Unpacking Severance

The global economy has suffered since the start of the coronavirus (COVID-19) pandemic. Many businesses have had to come up with creative solutions to address declines in business such as furloughs, pay cuts or freezes on matching retirement contributions. The goal is that a temporary change may tide the company over until the business has adjusted to changes. Unfortunately, some companies have had to reduce headcount using a more permanent fix through a single or series of layoffs. This extensive process requires business leaders and human resource executives to clarify the terms and conditions of a layoff. One decision to evaluate is whether departing staff will receive a severance package to help with this change in employment and potentially support a new job search. Companies are encouraged to consider relevant laws, company severance policies, and employee messaging.

Severance is defined as a benefits package given to departing employees after they leave an organization. Severance packages may include items like a lump sum payment or pay continuation for a designated period, paid COBRA (healthcare benefits) coverage, or an outplacement program. The U.S. does not have strict regulations regarding the inclusion of severance packages. That being said, the Worker Adjustment and Retraining Notification (WARN) Act does offer guidance for employers that intend to lay off 100 or more employees. Companies who meet these conditions and do not provide at least 60 days’ notice to affected employees may be liable for back pay and benefits.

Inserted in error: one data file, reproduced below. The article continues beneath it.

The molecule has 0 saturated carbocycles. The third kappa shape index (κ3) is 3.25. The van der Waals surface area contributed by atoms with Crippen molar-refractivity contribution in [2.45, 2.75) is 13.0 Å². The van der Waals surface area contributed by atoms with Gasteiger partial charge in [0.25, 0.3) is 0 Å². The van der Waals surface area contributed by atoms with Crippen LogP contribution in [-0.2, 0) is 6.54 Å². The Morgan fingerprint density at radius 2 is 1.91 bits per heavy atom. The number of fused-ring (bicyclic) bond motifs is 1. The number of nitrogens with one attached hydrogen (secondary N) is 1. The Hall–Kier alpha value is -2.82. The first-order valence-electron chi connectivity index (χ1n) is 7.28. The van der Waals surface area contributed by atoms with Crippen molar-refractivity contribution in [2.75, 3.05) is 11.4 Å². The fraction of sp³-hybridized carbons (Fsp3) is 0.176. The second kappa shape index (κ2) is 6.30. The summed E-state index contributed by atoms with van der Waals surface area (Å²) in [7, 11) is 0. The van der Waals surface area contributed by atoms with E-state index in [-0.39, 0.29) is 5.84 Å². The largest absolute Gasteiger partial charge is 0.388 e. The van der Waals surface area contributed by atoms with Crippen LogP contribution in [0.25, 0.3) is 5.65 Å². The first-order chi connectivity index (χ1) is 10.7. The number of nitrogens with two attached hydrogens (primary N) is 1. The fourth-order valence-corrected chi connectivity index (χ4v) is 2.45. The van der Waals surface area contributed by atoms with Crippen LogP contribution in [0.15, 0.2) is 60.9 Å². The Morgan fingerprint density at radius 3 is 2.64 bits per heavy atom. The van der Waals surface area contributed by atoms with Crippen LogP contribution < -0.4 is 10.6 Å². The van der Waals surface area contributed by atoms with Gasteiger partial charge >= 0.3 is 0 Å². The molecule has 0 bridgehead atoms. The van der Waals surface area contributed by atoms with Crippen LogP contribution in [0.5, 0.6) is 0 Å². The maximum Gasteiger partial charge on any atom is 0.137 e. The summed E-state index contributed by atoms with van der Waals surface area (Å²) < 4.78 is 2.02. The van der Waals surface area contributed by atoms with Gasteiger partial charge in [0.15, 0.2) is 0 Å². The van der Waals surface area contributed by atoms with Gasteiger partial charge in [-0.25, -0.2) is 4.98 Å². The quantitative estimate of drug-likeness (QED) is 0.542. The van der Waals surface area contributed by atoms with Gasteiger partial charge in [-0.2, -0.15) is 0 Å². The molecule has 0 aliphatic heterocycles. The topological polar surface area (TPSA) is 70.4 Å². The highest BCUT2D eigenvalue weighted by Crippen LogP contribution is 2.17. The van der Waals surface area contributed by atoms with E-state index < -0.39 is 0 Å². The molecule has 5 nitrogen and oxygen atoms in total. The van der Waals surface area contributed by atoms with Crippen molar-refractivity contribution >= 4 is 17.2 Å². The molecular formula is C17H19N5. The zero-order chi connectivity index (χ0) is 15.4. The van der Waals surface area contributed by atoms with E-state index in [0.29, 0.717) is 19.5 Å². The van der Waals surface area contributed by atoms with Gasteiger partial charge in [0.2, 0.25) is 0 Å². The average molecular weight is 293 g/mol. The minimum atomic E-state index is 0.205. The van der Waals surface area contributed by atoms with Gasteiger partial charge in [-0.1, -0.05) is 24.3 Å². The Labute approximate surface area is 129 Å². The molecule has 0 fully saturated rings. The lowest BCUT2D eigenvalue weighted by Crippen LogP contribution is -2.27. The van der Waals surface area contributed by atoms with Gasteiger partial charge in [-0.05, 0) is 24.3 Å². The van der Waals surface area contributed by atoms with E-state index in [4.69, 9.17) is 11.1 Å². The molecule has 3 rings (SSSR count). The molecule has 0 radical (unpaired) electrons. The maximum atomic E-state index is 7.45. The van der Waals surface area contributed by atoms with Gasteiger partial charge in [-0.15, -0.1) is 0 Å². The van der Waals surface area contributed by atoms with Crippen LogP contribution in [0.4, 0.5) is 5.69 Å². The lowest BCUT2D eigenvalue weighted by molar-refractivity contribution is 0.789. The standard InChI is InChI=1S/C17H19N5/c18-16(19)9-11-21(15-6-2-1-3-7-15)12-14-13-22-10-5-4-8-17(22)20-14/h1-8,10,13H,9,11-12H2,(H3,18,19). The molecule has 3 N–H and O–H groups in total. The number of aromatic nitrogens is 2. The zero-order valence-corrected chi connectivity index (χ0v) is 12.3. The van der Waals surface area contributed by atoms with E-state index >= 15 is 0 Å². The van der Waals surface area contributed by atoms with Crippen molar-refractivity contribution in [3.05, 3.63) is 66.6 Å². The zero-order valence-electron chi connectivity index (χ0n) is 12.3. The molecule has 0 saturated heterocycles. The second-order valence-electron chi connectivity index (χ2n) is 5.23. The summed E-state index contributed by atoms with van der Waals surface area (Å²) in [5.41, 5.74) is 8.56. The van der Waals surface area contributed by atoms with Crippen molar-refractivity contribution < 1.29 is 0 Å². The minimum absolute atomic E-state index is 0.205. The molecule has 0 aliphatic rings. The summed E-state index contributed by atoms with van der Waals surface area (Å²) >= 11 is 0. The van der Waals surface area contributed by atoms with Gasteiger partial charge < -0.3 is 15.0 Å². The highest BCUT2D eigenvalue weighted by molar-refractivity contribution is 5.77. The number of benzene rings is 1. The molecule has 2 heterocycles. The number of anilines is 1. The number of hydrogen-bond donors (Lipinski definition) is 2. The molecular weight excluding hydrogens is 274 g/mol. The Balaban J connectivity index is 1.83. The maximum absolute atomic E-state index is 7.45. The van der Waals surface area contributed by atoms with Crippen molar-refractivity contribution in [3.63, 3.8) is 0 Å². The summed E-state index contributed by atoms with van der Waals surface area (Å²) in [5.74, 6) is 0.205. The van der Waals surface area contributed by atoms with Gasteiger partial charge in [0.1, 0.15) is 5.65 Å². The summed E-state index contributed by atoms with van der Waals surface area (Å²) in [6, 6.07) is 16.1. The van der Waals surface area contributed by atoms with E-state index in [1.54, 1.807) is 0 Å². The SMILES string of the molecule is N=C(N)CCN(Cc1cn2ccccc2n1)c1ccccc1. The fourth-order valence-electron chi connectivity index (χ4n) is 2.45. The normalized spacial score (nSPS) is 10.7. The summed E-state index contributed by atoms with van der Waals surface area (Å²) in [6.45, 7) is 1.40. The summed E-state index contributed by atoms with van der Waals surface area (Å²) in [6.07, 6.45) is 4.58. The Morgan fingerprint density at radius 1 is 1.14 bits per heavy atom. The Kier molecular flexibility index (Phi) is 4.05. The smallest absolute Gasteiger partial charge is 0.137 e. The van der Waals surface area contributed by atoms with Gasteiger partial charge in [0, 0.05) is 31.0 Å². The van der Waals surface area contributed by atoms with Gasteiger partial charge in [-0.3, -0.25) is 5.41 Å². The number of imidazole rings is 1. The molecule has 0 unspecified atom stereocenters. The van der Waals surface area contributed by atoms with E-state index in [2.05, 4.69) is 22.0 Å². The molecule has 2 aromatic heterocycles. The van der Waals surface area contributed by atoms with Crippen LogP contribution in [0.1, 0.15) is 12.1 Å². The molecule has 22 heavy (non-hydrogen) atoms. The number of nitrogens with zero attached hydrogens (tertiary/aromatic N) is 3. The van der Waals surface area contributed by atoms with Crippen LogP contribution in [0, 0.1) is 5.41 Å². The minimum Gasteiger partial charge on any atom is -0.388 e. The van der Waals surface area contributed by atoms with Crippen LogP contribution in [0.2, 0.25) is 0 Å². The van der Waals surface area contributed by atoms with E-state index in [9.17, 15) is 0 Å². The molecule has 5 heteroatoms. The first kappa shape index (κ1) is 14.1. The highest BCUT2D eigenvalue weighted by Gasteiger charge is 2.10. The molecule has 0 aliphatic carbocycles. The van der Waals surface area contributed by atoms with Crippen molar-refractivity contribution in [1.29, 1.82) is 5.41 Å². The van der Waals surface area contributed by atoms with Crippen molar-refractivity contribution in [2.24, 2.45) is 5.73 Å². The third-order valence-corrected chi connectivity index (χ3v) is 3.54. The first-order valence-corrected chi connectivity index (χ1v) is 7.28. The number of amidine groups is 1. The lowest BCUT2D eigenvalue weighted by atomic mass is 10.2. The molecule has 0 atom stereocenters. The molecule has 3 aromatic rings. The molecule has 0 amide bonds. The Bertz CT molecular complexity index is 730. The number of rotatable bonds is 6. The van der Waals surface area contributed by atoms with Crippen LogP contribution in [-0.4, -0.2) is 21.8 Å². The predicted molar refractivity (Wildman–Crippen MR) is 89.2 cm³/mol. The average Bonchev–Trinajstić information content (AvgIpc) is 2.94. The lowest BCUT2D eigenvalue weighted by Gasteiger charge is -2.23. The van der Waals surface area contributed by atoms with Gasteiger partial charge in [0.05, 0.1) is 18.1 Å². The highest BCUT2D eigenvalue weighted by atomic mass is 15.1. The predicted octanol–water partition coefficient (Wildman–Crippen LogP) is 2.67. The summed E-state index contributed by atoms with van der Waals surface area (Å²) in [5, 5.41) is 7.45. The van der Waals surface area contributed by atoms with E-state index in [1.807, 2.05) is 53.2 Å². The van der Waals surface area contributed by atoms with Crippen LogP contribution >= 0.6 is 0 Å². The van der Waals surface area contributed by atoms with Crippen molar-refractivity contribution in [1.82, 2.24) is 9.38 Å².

While offering a severance is not required, many companies have a severance policy in place. A standard severance policy outlines the terms, conditions, and any relevant formulas used to determine the package. Employers who pride themselves on having an “employee first” culture often advertise their severance policy during the recruitment process to attract candidates. While this may sound preemptive, a severance policy offers a high degree of transparency to employees. A recent Korn Ferry severance survey reported that 28% of companies that laid off employees during the last year did not have a severance policy in place. When there is a policy, employees can rest assured they will receive a severance package if affected by a layoff, a guarantee which may be important if the employee has experienced the hardships of a layoff previously. A standard formula used to calculate severance is two weeks of pay for every year employed. For example, an employee with eight years of tenure would receive 16 weeks of pay as a part of the separation agreement. Many employers upgrade this offering as another way to show commitment to their staff. Regardless of the package details, companies are required to honor active severance policies.

Eliminating staff is a tough decision all around. It affects the former employee who is likely dealing with a sudden change in job security and financial insecurity. It affects remaining staff who may feel a sense of guilt for not being affected or sadness for their departing colleagues. Businesses are wise to keep an open door on communication during and after a layoff to reinforce how the business plans to adjust to these changes while honoring the privacy of exiting employees. Kind and fair treatment go a long way in maintaining employee confidence.

Originally featured in UBA’s April 2021 HR Elements Newsletter.